Working in the construction industry as an asphalt paving contractor, you are highly vulnerable to the dangers posed by accident and injury.

However, not all pains come about as a result of an accident. Sometimes they are down to a repetitive strain or over exertion.

The leading cause of disability in the world is lower back pain and neck pains are not far behind at number four.

So how do you as an asphalt paving company boss help your crew to avoid becoming a statistic?

THE TRIGGER FOR PAIN

Activities which act as a catalyst for pain include things such as;

Pulling and pushing, vibrations, staying in the same position too long, twisting and bending the body unevenly. But the prize for the most likely cause of back problems goes to lifting.

Mistakes made when lifting are the most common reason for back problems at work and nowhere is this truer than when working as an asphalt paving contractor.

Other factors which may cause sprains and strains are complications such as the height that the work is being undertaken at, the state of the floor and any obstructions in the work place, the techniques used for lifting, overloading oneself, the wearing of toolbelts and the temperature of the working environment.

MINIMIZE DANGERS

Fortunately, there are some practices which can reduce the risk of injury whilst building the nation’s roads.

These range from taking frequent rest breaks, better posture, the right clothing, better techniques and education.

Here are some tips on how to lower those risks.

SAFE LIFTING

Lift with your back straight and in a relaxed posture.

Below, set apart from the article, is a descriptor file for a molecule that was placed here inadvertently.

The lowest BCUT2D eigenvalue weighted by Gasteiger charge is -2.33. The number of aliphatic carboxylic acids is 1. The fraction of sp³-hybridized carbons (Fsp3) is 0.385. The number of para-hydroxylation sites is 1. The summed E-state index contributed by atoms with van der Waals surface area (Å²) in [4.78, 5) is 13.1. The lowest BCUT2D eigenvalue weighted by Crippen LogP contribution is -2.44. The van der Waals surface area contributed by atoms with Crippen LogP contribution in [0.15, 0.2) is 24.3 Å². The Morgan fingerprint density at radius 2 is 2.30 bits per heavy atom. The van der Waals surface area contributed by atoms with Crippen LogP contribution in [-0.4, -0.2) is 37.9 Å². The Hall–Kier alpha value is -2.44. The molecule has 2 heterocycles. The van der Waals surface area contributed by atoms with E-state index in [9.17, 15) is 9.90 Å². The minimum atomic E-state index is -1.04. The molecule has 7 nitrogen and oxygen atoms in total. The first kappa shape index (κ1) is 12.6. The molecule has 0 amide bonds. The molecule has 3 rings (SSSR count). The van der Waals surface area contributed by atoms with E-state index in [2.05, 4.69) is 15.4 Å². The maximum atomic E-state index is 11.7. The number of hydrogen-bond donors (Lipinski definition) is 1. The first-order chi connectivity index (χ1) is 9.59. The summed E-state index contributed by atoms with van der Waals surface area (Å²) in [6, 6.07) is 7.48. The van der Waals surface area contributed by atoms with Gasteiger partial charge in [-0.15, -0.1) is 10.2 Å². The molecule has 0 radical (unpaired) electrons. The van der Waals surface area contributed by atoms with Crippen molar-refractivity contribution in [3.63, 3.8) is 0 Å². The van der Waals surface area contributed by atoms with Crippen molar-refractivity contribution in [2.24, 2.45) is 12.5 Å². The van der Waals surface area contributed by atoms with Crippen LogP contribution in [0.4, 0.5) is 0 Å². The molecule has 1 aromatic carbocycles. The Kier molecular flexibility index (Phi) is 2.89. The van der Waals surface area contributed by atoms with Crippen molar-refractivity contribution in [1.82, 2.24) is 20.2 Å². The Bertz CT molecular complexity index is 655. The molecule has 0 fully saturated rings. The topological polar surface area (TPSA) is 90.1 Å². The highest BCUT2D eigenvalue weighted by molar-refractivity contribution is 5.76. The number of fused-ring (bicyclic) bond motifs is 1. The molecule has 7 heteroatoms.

Make sure you are facing the thing that is being lifted.

Keep your hips apart and knees bent.

Keep the weight close to the body and don’t twist.

Do not bend your waist, this pressures your lower back.

Ensure the weight to be lifted has been secured carefully before you try and pick it up.

Take care setting down, it can cause as much injury as picking up can do.

Don’t put your arms ahead of you, your elbows should be bent and arms should be side to side.

Don’t attempt to lift a weight heavier than 51 pounds.

Never reach more than ten inches away to pick something up.

If something is too big, don’t be tempted to try and lift it up. Either get help or split the load into two.

Use equipment and aids to help lifting such as cushioned grips and carts.

Don’t store materials at a height which is difficult to lift from.

WARMING UP

Consider giving time over for a few warm up exercises at the start of every day.

These simple stretches can help the body limber up for the day ahead and reduce straining further down the line.

Exercises may also be used to help to unwind at the end of a day and to decrease tension in the muscles.


EXERCISES

Exercises to practice either within the workplace or at home include the simple neck stretch, building up of core muscles, the one leg stand, the reverse shoulder shrug, the back stretch, the pelvic tilt, the shoulder and the back upper arm stretch.

BLOWING HOT AND COLD

The temperature of the workplace is another consideration which can exacerbate back injury.

Working in cold conditions can be an occupational hazard for construction workers, but it is one which can lead to a worsening of lower back conditions.

Where possible, take care to dress appropriately and keep as warm as you and your crew can do.

The use of heat to ease away muscle tensions and pains may also assist in the fight against lower back pain.

This could be as simple as enjoying a warm bath after work.

For a full list of all the exercises which can help with back pain – both in a preventative way and also to help ease tension – follow the links to download our fact sheet.